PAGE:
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Chicago Referencing

Footnotes

  • A note number should generally be placed at the end of a sentence or at the end of a quote.
  • The number is raised which is known as superscript.
  • Every number must have a corresponding footnote number and entry at the bottom of the page.
  • The number follows any punctuation, for example it should appear after the full stop at the end of your sentence.
  • Footnote number should be consecutive beginning with 1.
  • Using MS Word select the References tab from the top menu and click Insert Footnote. A superscript number will be inserted into the text and a corresponding footnote number created at the bottom of the page.
  • Footnote number at bottom of page can be either in normal size with a period or in superscript. Both are acceptable.

Subsequent citations of sources already given in full should be shortened whenever possible. The short form should include enough information to remind readers of the full title or to lead them to the appropriate entry in the bibliography. The most common short form consists of the last name of the author and the main title of the work cited, usually shortened if more than four words.

Full footnote:

1 Samuel A. Morley, Poverty and Inequality in Latin America: The Impact of Adjustment and Recovery (Baltimore: Johns Hopkins University Press, 1995), 24–25.

Subsequent citation:

Morley, Poverty and Inequality, 43.

  • If you are citing several sources in the one footnote, separate them using semi-colons.
  • In your bibliography, list each source separately.

Footnote:

23 Paul Jackson, Cut and Fold Paper Textures (London: Laurence King, 2017), 36; Jason Franz, "Magic Wand: The Power of the Ballpoint Pen," Drawing 14, no. 54 (Summer 2017), Art & Architecture Complete.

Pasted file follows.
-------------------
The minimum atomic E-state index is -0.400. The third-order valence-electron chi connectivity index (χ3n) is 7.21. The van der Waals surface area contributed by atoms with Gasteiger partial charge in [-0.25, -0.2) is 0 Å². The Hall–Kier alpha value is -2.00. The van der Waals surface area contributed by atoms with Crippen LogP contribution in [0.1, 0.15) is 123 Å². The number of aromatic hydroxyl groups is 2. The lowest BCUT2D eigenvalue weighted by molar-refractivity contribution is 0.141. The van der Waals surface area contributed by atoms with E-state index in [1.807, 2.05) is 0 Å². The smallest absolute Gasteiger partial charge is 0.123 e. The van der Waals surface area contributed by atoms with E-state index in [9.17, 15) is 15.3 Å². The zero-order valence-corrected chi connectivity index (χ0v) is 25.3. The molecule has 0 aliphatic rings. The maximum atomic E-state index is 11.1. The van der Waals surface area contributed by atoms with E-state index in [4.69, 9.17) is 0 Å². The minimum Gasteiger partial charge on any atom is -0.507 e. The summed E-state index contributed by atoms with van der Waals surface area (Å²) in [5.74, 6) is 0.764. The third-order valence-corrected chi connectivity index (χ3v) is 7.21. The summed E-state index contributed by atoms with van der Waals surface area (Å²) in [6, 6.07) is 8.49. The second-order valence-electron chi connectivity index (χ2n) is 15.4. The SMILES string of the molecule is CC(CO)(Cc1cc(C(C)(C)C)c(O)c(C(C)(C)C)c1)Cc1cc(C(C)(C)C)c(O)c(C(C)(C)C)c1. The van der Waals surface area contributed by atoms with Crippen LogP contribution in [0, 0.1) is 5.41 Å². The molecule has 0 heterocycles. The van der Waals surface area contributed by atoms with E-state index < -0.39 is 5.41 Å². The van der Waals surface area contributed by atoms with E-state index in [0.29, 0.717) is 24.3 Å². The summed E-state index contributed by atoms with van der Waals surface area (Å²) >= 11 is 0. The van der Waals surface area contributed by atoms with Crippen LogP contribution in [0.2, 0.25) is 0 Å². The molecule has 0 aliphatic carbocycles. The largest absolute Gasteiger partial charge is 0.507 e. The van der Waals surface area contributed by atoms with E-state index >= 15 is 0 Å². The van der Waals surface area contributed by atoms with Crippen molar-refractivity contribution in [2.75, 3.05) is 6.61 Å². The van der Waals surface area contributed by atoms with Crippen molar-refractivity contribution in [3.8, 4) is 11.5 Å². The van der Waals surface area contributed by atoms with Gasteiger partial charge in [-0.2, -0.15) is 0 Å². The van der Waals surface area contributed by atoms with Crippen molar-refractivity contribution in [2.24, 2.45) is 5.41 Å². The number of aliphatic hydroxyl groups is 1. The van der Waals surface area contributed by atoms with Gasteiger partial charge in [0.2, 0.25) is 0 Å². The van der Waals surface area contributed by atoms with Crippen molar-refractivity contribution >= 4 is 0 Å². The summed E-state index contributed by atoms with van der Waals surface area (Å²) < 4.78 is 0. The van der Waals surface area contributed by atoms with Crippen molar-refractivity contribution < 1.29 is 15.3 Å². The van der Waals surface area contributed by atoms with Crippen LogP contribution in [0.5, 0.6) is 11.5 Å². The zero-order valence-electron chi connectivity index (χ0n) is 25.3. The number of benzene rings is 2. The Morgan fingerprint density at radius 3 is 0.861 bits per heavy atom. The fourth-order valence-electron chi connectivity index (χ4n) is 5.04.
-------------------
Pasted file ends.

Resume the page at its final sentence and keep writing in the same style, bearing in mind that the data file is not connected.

Bibliography entry:

Franz, Jason. "Magic Wand: The Power of the Ballpoint Pen," Drawing 14, no. 54 (Summer 2017), Art & Architecture Complete.

Jackson, Paul. Cut and Fold Paper Textures (London: Laurence King, 2017).

 

 

  • It is generally discouraged to include extensive discussion of the content referenced within the footnote space. If it is important enough to discuss, it should be in the main body of your work.
  • However if you are including a comment in your footnote, the source information comes first then a full stop, then your comments.

Example:

Shakespeare, Julius Caesar, act 3, sc. 1. Caesar’s claim of constancy should be taken with a grain of salt.

  • In your research you will often encounter resources where an author refers to another researcher's work. A source within another source is known as a secondary source.
  • Generally it is discouraged to cite a source from within another source as you are expected to have consulted the work directly. However sometimes this is not possible. In these cases the footnote should list both the original source first, joined by words such as "quoted in" or "discussed in" and then list the secondary source.

Example:

23 Louis Zukofsky, “Sincerity and Objectification,” Poetry 37 (February 1931): 269, quoted in Bonnie Costello, Marianne Moore: Imaginary Possessions (Cambridge, MA: Harvard University Press, 1981), 78.

Chicago Manual of Style 17th edition discourages the use of ibid. in your footnotes in favor of shortened citations. Shortened citations generally take up less than a line, meaning that ibid. saves no space.